Geothermal heat pumps tap into the energy stored in the Earth to save you money on your heating and cooling bills. They can also qualify for federal, state, and utility incentives that reduce upfront costs.
A geothermal system uses a heat pump unit installed inside your home, a buried ground loop, and a heat exchanger. It transfers heat from your home to the ground during winter and summer.
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Reduced Utility Bills
Intense heat underground can be harnessed to provide heating and cooling for homes and buildings. Harnessing this underground heat through technologies like geothermal systems is a great way to save on energy bills.
A geothermal system uses a network of pipes, either closed loop or open loop, to extract heat from the ground and transfer it to your home for heating. During the summer, these systems absorb heat from your home and return it to the ground, helping you stay cool.
In the long run, geothermal heat pumps can reduce your utility costs, even if they are not inexpensive to install. In addition, they are eligible for federal tax credits and rebates.
Reduced Carbon Footprint
You can confidently contribute to a sustainable environment when a geothermal system is installed. Unlike fossil fuel furnaces, which can create carbon monoxide leaks, geothermal systems do not use any combustion and produce no carbon dioxide emissions.
Instead, they transfer thermal energy from a network of buried pipes to your house through air handlers and ductwork similar to other forced-air heating systems. These buried loops can be closed-loop systems, which circulate a mixture of water and antifreeze solution, or open-loop systems that draw groundwater directly from a well and return it to the ground.
Depending on your household, you may notice a slight increase in your electricity consumption with geothermal. However, many homeowners who switch to geothermal recoup their initial investment in as little as two years and then continue to save money on energy bills year after year. Because of this, installing a geothermal system is a great way to lessen your carbon footprint and contribute to the fight against global warming.
Reduced Maintenance Costs
Geothermal systems employ a network of pipes to transmit heat to and from your home via a closed or open loop system. Those pipes are either buried horizontally 4-7 feet deep or vertically 150-400 feet underground, which makes the system safe and secure from damage caused by vandalism, sabotage, or other natural occurrences.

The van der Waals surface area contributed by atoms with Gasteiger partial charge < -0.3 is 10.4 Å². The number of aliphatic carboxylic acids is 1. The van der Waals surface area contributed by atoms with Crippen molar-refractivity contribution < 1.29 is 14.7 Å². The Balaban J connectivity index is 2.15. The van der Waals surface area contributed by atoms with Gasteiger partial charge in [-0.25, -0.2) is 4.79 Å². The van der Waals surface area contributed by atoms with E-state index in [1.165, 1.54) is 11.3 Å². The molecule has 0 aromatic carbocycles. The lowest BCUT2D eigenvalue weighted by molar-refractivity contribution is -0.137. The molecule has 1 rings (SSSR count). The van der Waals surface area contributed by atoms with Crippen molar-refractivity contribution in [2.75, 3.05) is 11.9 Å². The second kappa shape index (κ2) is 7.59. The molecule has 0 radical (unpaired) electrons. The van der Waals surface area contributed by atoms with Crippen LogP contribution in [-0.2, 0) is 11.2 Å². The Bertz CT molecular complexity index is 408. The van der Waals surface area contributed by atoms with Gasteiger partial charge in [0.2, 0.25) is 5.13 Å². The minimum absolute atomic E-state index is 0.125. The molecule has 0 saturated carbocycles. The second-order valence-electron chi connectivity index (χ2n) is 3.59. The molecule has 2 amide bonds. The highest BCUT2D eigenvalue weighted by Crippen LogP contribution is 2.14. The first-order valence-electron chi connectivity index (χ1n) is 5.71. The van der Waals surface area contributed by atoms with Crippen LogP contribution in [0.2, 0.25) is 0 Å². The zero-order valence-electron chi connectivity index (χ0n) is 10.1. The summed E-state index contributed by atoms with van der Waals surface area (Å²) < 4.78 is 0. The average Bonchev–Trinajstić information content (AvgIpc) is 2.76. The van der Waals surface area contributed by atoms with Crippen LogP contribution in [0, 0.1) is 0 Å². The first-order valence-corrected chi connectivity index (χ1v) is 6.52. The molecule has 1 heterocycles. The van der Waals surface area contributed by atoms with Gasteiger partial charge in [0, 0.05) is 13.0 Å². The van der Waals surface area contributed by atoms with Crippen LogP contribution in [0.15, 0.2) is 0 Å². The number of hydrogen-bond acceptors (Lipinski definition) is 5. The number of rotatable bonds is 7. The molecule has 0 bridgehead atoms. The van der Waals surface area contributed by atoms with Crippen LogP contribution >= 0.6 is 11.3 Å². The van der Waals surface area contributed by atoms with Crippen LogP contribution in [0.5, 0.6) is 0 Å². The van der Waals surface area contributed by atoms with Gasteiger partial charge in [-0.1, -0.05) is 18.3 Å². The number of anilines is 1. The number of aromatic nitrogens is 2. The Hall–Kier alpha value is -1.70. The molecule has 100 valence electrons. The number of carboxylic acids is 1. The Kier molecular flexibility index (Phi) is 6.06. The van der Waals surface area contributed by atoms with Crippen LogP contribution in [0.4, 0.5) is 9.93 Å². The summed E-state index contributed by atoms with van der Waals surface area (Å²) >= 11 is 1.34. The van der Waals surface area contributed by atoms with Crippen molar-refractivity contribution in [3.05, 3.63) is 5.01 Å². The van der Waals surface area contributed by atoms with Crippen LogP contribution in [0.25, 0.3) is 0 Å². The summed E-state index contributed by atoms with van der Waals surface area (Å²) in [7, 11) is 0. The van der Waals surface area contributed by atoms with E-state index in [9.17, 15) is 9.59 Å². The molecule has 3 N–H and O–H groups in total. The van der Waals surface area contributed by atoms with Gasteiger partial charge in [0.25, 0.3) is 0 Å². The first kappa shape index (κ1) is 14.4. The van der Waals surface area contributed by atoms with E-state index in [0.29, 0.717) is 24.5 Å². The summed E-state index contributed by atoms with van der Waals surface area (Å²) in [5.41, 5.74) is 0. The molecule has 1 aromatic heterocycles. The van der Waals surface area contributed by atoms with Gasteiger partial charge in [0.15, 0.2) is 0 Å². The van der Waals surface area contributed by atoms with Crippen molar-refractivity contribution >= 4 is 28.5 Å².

The long lifespan of geothermal systems contributes to lower maintenance costs and less downtime. Furthermore, a geothermal heating and cooling system does not produce any noise when operating, eliminating the need for costly ductwork, compressors, and other noisy equipment in conventional HVAC systems.
Although upfront installation costs for a geothermal heating and cooling system can be prohibitive, many regions offer tax credits, rebates, or low-interest financing options to assist homeowners in making the switch to greener energy. These financial incentives and the expected energy savings can help you recoup your investment within three years.
Increased Home Value
Long-lasting, eco-friendly, and silent geothermal systems can reduce homeowners’ energy bills by up to 75%. Combined with the 30% federal tax credit on energy-efficient geothermal system installation, these systems can significantly increase your home value.
When it comes time to sell your home, potential buyers will be interested in your energy savings and may even be willing to pay a premium for a house with a geothermal system. While resale values are difficult to predict, real estate agents who are familiar with geothermal systems and local energy prices can help estimate the value of homes in your area with these upgrades.
Homeowners with geothermal systems will likely notice a significant reduction in their electric bills, especially if they previously had no air conditioning. However, it is normal for electricity usage to spike during the winter months due to heating. Your electrical usage should return to normal once the meter reads during the “true-up” month.